- Project plans
- Project activities
- Legislation and standards
- Industry context
Last edited 29 Jun 2017
Tunnels of the world
The Channel Tunnel carries high-speed Eurostar trains beneath the English Channel to and from Folkestone in Kent, UK and Pas-de-Calais in France. The tunnel’s total length is 31.4 miles (50.5 km), with 23.5 miles (37.9 km) undersea, making it the longest undersea tunnel in the world.
The Laerdal Tunnel (see top image) is a road tunnel connecting Laerdal and Aurland in West Norway. At 15.23 miles (24.51 km), it is the longest road tunnel in the world. Work began in 1995, and involved tunnelling through a mountain range. It was completed in 2000.
The project was innovative in the way that engineers sought to alleviate the psychological strain of driving for 20 minutes through a tunnel. It is lit with white and yellow lights to give the impression of sunrise, together with three large cave sections that allow for rest breaks and to give the illusion that drivers are travelling through a number of smaller tunnels.
The Aqua Line crosses Tokyo Bay connecting the cities of Kawasaki and Kisarazu. With an overall length of 14 km (8.7 miles) it incorporates a 4.4 km section of steel box girder bridge with orthotropic deck and a 9.6 km section of underwater bored shield tunnel. Where the bridge and tunnel intersect there is an artificial island that serves as a rest area for drivers.
After 23 years of planning, the Aqua Line opened in December 1997, setting a precedent for constructing two-lane road tunnels. It was designed with earthquake resilience in mind, as was demonstrated in a 2011 earthquake that caused severe damage to Tokyo Bay.
The Eisenhower Tunnel is a twin-bore tunnel under the Continental Divide in the Rocky Mountains. Though the project was only supposed to take 3 years to complete, complications arose when the boring machines could not work to their usual productivity level at such high elevations. When completed in 1979 it became the highest road tunnel in the world, at 3,401 m (11,158 ft) above sea level. The length of the tunnel is 1.7 miles (2.72 km).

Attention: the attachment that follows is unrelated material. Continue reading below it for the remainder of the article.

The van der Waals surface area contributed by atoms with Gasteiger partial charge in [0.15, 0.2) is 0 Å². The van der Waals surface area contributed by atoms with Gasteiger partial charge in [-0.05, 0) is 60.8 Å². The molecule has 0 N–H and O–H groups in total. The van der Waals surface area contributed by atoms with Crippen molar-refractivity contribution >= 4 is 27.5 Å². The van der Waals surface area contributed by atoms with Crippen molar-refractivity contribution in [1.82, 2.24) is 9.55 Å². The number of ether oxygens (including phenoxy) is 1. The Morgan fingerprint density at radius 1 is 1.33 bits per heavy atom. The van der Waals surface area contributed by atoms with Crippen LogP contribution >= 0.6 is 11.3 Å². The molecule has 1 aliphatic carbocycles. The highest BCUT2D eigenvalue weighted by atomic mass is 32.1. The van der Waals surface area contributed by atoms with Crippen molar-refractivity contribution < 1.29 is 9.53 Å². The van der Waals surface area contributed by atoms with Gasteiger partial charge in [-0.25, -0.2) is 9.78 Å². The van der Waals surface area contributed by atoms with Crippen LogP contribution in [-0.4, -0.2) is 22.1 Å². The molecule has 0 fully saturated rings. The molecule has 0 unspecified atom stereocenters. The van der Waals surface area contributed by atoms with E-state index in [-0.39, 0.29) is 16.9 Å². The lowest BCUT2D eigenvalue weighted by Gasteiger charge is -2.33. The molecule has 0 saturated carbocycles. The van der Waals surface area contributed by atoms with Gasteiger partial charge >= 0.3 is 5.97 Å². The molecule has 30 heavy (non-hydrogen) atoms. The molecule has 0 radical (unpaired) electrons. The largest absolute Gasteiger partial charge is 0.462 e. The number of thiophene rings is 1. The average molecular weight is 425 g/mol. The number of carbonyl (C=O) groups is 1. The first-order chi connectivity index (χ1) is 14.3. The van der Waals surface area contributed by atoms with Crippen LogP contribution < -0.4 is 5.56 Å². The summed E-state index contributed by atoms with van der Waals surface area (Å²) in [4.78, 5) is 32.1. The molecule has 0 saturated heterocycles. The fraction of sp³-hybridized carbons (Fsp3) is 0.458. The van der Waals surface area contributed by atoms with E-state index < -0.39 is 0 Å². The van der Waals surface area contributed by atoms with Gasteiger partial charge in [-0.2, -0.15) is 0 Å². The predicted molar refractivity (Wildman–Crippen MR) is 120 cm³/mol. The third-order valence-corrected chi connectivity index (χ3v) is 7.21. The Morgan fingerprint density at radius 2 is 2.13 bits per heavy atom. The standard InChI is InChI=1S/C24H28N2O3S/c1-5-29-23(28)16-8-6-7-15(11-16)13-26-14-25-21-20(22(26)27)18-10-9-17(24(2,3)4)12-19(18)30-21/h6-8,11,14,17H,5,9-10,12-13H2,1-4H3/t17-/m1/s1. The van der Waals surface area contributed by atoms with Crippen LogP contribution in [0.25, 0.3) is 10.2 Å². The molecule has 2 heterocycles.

The ‘Stormwater Management and Road Tunnel’ is the second longest stormwater tunnel in Asia, at 6 miles (9.7 km). The main purpose of the tunnel is to alleviate the problem of Kuala Lumpur’s flash flooding, by allowing storm water to flood the tunnel, as well as serving as a road to reduce rush hour traffic congestion. The rainwater is diverted into a lower channel, whilst road traffic travels along the upper level. Automated water-tight gates are opened and closed to allow the flood waters to pass through.
At 14.2 miles (23 km) long and 140 m (460 ft), the Seikan is the longest and deepest rail tunnel in the world. It spans the Tsugaru Strait that connects the islands of Honshu and Hokkaido, a risky journey by water due to the unpredictable weather such that an underground tunnel had long been an aspiration. The double track rail tunnel allows an operating speed of 140 km/h (85 mph).
The rock and soil under the strait made it impossible to use a tunnel boring machine, so dynamite and drills had to be used to blast out more than 30 miles of the tunnel, a considerable engineering feat especially since it was achieved through a known earthquake zone.
 Find out more
 Related articles on Designing Buildings Wiki
- 7 Engineering Wonders of the World.
- 9 of the world’s most impressive structures.
- Bridge construction.
- Bridges of the world.
- Building of the week series.
- East West Metro Tunnel, Calcutta.
- Follo Line, Norway.
- Global undergrounds - exploring cities within.
- River engineering.
- Stad Ship Tunnel.
- Tunnel Engineering Exhibition 2017.
 External references
- CNN - Great tunnels
Featured articles and news
Cutting-edge tech pairs with building management systems.
BSRIA updates its assessment of the industry.
What happens when it all goes wrong?
Input being gathered by CIOB.
Changes proposed for MHCLG consultation on house building statistics.
Full of passion and acerbic wit. 1 min book review.
Reminding us what is possible.
Five signs you are at risk.
Biotechnology as it applies to the built environment.
Stopping sound coming through windows.
Government response to the Building a Safer Future consultation.
Energy savings quickly payback any small additional capital investment.
Overbuild and air-space developments.